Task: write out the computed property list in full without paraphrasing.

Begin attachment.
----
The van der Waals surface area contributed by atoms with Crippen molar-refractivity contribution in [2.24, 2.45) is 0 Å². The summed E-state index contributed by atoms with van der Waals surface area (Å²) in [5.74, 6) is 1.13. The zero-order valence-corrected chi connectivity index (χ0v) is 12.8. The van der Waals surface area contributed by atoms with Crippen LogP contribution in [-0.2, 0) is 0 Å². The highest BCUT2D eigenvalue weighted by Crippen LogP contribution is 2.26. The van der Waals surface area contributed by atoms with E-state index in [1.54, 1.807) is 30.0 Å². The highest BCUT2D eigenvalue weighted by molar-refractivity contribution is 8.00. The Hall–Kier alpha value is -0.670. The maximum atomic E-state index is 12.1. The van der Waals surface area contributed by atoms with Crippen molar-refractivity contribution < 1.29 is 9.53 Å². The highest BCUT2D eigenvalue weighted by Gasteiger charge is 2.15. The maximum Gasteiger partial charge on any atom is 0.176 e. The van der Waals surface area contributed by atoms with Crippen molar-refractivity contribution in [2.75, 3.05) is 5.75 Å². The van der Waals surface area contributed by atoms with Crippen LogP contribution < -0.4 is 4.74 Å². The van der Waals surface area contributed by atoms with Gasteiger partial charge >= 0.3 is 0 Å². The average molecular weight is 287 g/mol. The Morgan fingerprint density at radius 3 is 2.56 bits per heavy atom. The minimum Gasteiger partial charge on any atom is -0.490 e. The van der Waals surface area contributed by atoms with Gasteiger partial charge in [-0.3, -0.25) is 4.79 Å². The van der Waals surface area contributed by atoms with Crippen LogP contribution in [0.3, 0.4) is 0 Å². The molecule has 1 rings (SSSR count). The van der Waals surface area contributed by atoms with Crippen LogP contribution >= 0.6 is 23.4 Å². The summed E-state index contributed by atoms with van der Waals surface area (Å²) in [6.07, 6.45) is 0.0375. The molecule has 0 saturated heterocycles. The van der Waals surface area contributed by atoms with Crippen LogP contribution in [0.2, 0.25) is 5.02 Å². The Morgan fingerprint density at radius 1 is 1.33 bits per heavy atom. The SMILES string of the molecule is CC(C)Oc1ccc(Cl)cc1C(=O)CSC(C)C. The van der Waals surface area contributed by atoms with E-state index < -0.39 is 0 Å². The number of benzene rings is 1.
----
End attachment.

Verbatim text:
The van der Waals surface area contributed by atoms with Crippen molar-refractivity contribution in [2.24, 2.45) is 0 Å². The summed E-state index contributed by atoms with van der Waals surface area (Å²) in [5.74, 6) is 1.13. The zero-order valence-corrected chi connectivity index (χ0v) is 12.8. The van der Waals surface area contributed by atoms with Crippen LogP contribution in [-0.2, 0) is 0 Å². The highest BCUT2D eigenvalue weighted by Crippen LogP contribution is 2.26. The van der Waals surface area contributed by atoms with E-state index in [1.54, 1.807) is 30.0 Å². The highest BCUT2D eigenvalue weighted by molar-refractivity contribution is 8.00. The Hall–Kier alpha value is -0.670. The maximum atomic E-state index is 12.1. The van der Waals surface area contributed by atoms with Crippen molar-refractivity contribution < 1.29 is 9.53 Å². The highest BCUT2D eigenvalue weighted by Gasteiger charge is 2.15. The maximum Gasteiger partial charge on any atom is 0.176 e. The van der Waals surface area contributed by atoms with Crippen molar-refractivity contribution in [2.75, 3.05) is 5.75 Å². The van der Waals surface area contributed by atoms with Crippen LogP contribution < -0.4 is 4.74 Å². The van der Waals surface area contributed by atoms with Gasteiger partial charge >= 0.3 is 0 Å². The average molecular weight is 287 g/mol. The Morgan fingerprint density at radius 3 is 2.56 bits per heavy atom. The minimum Gasteiger partial charge on any atom is -0.490 e. The van der Waals surface area contributed by atoms with Gasteiger partial charge in [-0.3, -0.25) is 4.79 Å². The van der Waals surface area contributed by atoms with Crippen LogP contribution in [0.3, 0.4) is 0 Å². The molecule has 1 rings (SSSR count). The van der Waals surface area contributed by atoms with Crippen LogP contribution >= 0.6 is 23.4 Å². The summed E-state index contributed by atoms with van der Waals surface area (Å²) in [6.07, 6.45) is 0.0375. The molecule has 0 saturated heterocycles. The van der Waals surface area contributed by atoms with Crippen LogP contribution in [0.2, 0.25) is 5.02 Å². The Morgan fingerprint density at radius 1 is 1.33 bits per heavy atom. The SMILES string of the molecule is CC(C)Oc1ccc(Cl)cc1C(=O)CSC(C)C. The van der Waals surface area contributed by atoms with E-state index < -0.39 is 0 Å². The number of benzene rings is 1.